Maternal vaccinations coverage and reasons for non-compliance - A cross-sectional observational study

David Drezner, Michal Youngster, Hodaya Klainer, Ilan Youngster*

*Corresponding author for this work

Research output: Contribution to journalArticlepeer-review

Abstract

Background: Maternal influenza and pertussis vaccinations have been proven safe and effective in reducing maternal and infant morbidity and mortality. Though recommended, not all pregnant women receive these important vaccines. We aimed to evaluate the vaccine coverage of maternal immunization in pregnancy for seasonal influenza and acellular pertussis and elucidate the reasons for non-vaccination among pregnant women. The secondary objective was to describe factors that affect vaccine uptake. Methods: A cross sectional observational study using anonymous questionnaires distributed to women in the maternity ward or pregnant women hospitalized in the high-risk ward, between Nov 2017 and June 2018, In an Israeli tertiary hospital. Results: Of 321 women approached, 313 were eligible, with a total of 290 women completing the questionnaire (92.6%). We found a 75.9% (95% CI 71-81) and 34.5% (95% CI 29-40) vaccination rate for pertussis and influenza vaccines, respectively. The most prominent reason for not receiving the pertussis vaccine was being under-informed (24%). Influenza vaccine was not received mainly due to concerns about vaccine efficacy (28%). Other factors influencing vaccine uptake included education, prior childbirth and vaccine recommendations made by the provider. Conclusion: Although maternal vaccination of pertussis and influenza is officially recommended, vaccine uptake is suboptimal. Our study suggests a central role for medical providers in diminishing the concerns about safety and efficacy, and presents novel factors influencing compliance rates, like seasonality and number of prior births.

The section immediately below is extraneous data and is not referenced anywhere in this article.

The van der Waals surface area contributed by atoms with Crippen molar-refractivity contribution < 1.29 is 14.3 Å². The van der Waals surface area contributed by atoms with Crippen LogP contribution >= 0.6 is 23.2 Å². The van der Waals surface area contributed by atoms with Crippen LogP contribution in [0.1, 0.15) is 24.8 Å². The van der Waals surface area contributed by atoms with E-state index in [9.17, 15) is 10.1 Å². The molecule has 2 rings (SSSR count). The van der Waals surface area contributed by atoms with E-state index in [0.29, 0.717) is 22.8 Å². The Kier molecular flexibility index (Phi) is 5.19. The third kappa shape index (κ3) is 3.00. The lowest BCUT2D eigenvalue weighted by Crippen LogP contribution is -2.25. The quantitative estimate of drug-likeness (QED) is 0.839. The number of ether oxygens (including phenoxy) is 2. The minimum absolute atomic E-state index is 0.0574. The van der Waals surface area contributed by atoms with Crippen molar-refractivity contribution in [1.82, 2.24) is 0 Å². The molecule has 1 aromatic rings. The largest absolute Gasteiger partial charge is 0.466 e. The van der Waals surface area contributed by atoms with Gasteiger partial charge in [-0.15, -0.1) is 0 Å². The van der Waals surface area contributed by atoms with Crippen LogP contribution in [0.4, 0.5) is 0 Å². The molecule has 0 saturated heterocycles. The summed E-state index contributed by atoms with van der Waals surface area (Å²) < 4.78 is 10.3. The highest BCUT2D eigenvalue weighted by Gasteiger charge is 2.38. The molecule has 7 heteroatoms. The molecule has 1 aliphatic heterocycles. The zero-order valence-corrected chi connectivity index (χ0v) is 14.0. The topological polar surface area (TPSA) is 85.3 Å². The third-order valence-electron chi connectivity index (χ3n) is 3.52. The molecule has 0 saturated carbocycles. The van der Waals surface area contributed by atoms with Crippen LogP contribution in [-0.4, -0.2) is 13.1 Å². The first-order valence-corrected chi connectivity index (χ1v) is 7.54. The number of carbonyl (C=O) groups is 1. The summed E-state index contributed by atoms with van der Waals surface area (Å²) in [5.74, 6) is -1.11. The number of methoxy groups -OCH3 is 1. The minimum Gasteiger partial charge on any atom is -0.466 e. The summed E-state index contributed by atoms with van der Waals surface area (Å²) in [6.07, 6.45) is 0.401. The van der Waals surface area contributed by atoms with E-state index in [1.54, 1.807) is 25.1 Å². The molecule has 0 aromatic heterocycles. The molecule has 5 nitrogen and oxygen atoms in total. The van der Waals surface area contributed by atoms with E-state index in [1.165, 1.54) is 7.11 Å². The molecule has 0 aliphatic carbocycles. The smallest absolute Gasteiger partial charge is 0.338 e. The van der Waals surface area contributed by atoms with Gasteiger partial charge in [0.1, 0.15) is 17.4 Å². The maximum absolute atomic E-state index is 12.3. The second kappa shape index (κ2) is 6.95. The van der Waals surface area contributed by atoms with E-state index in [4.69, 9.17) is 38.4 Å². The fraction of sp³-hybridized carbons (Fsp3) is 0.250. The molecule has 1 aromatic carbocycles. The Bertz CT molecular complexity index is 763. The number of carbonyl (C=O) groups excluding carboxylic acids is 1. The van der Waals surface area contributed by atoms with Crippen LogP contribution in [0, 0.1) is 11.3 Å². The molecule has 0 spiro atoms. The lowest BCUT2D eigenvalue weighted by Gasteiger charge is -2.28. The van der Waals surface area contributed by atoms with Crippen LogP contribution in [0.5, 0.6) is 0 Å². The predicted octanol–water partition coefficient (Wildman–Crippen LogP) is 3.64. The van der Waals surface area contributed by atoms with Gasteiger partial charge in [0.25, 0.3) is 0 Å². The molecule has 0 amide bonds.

Original languageEnglish
Article number541
JournalBMC Pregnancy and Childbirth
Volume20
Issue number1
DOIs
StatePublished - 16 Sep 2020

Keywords

  • Compliance
  • Influenza
  • Pertussis
  • Pregnancy
  • Vaccine

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